Seeing the Northern Renaissance through Contemporary Eyes

Seeing the Northern Renaissance through Contemporary Eyes

Located between The Met’s hall of medieval sculpture evoking a majestic cathedral and the open atrium of early modern art is a bridge between two worlds. Relative Values: The Cost of Art in the Northern Renaissance is a pithy exhibition of 63 works dating from the 16th century and displayed on stark metal screens like those used in modern cold storage facilities, in vividly colored cases, and accompanied with labels that denote the objects’ values on the 16th-century market. Visually, the exhibition marks a departure from other Renaissance exhibitions curated by the Department of European Sculpture and Decorative Arts, which often evoke a sense of place by dressing the galleries in 16th-century decor. In a sense, the intention here is reversed: rather than send viewers back in time, the objects are brought forward to today.

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Jimmy Robert: Imitation of Lives

Jimmy Robert: Imitation of Lives

Bucharest-based artist Jimmy Robert has a diverse practice, encompassing a variety of media. Often, his works begin where the artist himself began—in photography and video—evolving into sculptures, performances, and more. Robert’s performances comment on or re-interpret iconic works of art—his commission for Performa 17, Imitation of Lives, was performed over a November weekend at Philip Johnson’s modernist masterpiece, Glass House, in New Canaan, Connecticut. Robert and I spoke prior to Performa, when the artist had just returned to Bucharest following a rehearsal in Connecticut. Robert was in the later stages of organizing his intervention, making final decisions about objects to include, references to cut, and choreography to adjust.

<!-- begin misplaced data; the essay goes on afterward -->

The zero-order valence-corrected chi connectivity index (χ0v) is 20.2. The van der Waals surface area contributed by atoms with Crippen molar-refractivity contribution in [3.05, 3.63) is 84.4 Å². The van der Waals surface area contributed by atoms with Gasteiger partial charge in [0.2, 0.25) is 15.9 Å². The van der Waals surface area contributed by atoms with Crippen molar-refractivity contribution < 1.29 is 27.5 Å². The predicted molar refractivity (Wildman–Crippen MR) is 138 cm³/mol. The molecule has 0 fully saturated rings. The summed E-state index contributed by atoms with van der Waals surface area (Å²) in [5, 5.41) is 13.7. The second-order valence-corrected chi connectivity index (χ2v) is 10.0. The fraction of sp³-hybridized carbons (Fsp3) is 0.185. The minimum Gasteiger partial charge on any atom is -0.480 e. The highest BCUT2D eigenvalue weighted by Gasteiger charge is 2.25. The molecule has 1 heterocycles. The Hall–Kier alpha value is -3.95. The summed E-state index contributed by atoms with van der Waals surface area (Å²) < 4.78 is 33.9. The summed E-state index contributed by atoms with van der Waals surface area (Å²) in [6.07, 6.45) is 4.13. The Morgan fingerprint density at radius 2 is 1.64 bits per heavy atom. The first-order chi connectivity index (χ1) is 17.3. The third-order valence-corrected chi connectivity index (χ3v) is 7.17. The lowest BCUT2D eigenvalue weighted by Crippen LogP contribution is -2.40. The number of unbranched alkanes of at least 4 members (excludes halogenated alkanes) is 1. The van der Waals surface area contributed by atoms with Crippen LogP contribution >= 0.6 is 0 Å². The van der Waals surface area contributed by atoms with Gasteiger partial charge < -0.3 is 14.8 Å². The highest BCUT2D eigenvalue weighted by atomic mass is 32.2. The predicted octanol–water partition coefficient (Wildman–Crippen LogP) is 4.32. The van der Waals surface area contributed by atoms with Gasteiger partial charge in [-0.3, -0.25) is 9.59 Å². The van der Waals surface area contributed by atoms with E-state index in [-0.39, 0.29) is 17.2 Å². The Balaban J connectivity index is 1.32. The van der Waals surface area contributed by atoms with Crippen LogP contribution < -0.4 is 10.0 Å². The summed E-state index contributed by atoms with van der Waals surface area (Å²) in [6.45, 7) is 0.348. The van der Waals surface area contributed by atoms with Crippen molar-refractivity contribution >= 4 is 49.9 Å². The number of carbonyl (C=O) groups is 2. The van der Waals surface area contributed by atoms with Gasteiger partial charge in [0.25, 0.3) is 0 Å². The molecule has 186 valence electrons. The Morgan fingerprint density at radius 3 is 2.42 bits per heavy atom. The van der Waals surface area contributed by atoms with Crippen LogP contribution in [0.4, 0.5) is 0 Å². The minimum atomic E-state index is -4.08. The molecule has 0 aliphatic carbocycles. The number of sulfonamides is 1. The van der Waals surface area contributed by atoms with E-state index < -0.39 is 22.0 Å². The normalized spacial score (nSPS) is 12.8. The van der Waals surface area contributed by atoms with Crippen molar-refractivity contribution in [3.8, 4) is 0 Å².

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Larry Clark: When Artists Buy Art

Larry Clark: When Artists Buy Art

When photographer and film director Larry Clark published his first photobook in 1971, it wasn’t Tulsa’s frank depiction of drug-use, sexuality, and violence that caused a stir. Photography had long looked at the disaffected. It was the collapse of any objective distance. Clark wasn’t an passive observer, he was one of them. There’s also a way in which Clark’s private art collection, which began sometime in the 1960s, reflects a deeply personal attachment to art and images.

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Ernst Fischer: The Vision Machine

Ernst Fischer: The Vision Machine

When I met Ernst Fischer in his shared Sunset Park studio, he had just completed a trade of a photograph for two bottles of homemade mead, which he opened upon my arrival. Over the first few glasses, I told him how I came across his work in 2015 at CUE Art Foundation, and he explained how he moved from filmmaking to photography in his mid-twenties by falling into advertising work. After working for years in London and Berlin, where he grew tired of the pressure to print his photographs in series, Fischer came to New York to undermine his own practice.

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